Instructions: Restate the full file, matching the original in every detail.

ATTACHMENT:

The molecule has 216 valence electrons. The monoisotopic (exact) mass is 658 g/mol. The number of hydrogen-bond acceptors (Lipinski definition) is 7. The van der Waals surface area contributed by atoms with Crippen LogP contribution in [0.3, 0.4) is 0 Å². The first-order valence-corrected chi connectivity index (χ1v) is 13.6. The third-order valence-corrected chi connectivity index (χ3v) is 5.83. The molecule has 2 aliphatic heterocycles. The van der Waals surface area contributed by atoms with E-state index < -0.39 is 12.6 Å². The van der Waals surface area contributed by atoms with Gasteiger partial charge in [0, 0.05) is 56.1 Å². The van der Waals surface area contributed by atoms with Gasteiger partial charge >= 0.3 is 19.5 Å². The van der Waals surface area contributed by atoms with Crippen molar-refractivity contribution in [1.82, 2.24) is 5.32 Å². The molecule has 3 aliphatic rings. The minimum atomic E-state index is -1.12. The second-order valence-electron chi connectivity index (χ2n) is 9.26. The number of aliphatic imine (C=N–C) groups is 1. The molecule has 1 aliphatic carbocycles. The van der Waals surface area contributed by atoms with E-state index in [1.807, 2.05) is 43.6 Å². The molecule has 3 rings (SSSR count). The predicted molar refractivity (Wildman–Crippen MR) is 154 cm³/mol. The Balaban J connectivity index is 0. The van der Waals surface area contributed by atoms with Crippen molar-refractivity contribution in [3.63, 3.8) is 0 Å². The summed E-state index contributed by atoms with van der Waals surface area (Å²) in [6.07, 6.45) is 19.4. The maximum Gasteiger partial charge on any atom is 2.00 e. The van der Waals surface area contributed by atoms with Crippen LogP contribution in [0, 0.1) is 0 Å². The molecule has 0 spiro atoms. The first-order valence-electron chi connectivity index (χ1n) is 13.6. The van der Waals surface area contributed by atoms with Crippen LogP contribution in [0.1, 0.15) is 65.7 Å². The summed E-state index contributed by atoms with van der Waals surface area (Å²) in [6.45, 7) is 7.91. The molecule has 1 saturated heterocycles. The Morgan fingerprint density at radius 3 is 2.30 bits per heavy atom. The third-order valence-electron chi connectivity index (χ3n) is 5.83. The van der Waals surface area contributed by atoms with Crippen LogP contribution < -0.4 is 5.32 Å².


The molecule has 216 valence electrons. The monoisotopic (exact) mass is 658 g/mol. The number of hydrogen-bond acceptors (Lipinski definition) is 7. The van der Waals surface area contributed by atoms with Crippen LogP contribution in [0.3, 0.4) is 0 Å². The first-order valence-corrected chi connectivity index (χ1v) is 13.6. The third-order valence-corrected chi connectivity index (χ3v) is 5.83. The molecule has 2 aliphatic heterocycles. The van der Waals surface area contributed by atoms with E-state index < -0.39 is 12.6 Å². The van der Waals surface area contributed by atoms with Gasteiger partial charge in [0, 0.05) is 56.1 Å². The van der Waals surface area contributed by atoms with Gasteiger partial charge >= 0.3 is 19.5 Å². The van der Waals surface area contributed by atoms with Crippen molar-refractivity contribution in [1.82, 2.24) is 5.32 Å². The molecule has 3 aliphatic rings. The minimum atomic E-state index is -1.12. The second-order valence-electron chi connectivity index (χ2n) is 9.26. The number of aliphatic imine (C=N–C) groups is 1. The molecule has 1 aliphatic carbocycles. The van der Waals surface area contributed by atoms with E-state index in [1.807, 2.05) is 43.6 Å². The molecule has 3 rings (SSSR count). The predicted molar refractivity (Wildman–Crippen MR) is 154 cm³/mol. The Balaban J connectivity index is 0. The van der Waals surface area contributed by atoms with Crippen molar-refractivity contribution in [3.63, 3.8) is 0 Å². The summed E-state index contributed by atoms with van der Waals surface area (Å²) in [6.07, 6.45) is 19.4. The maximum Gasteiger partial charge on any atom is 2.00 e. The van der Waals surface area contributed by atoms with Crippen LogP contribution in [0, 0.1) is 0 Å². The molecule has 0 spiro atoms. The first-order valence-electron chi connectivity index (χ1n) is 13.6. The van der Waals surface area contributed by atoms with Crippen LogP contribution in [0.1, 0.15) is 65.7 Å². The summed E-state index contributed by atoms with van der Waals surface area (Å²) in [6.45, 7) is 7.91. The molecule has 1 saturated heterocycles. The Morgan fingerprint density at radius 3 is 2.30 bits per heavy atom. The third-order valence-electron chi connectivity index (χ3n) is 5.83. The van der Waals surface area contributed by atoms with Crippen LogP contribution < -0.4 is 5.32 Å².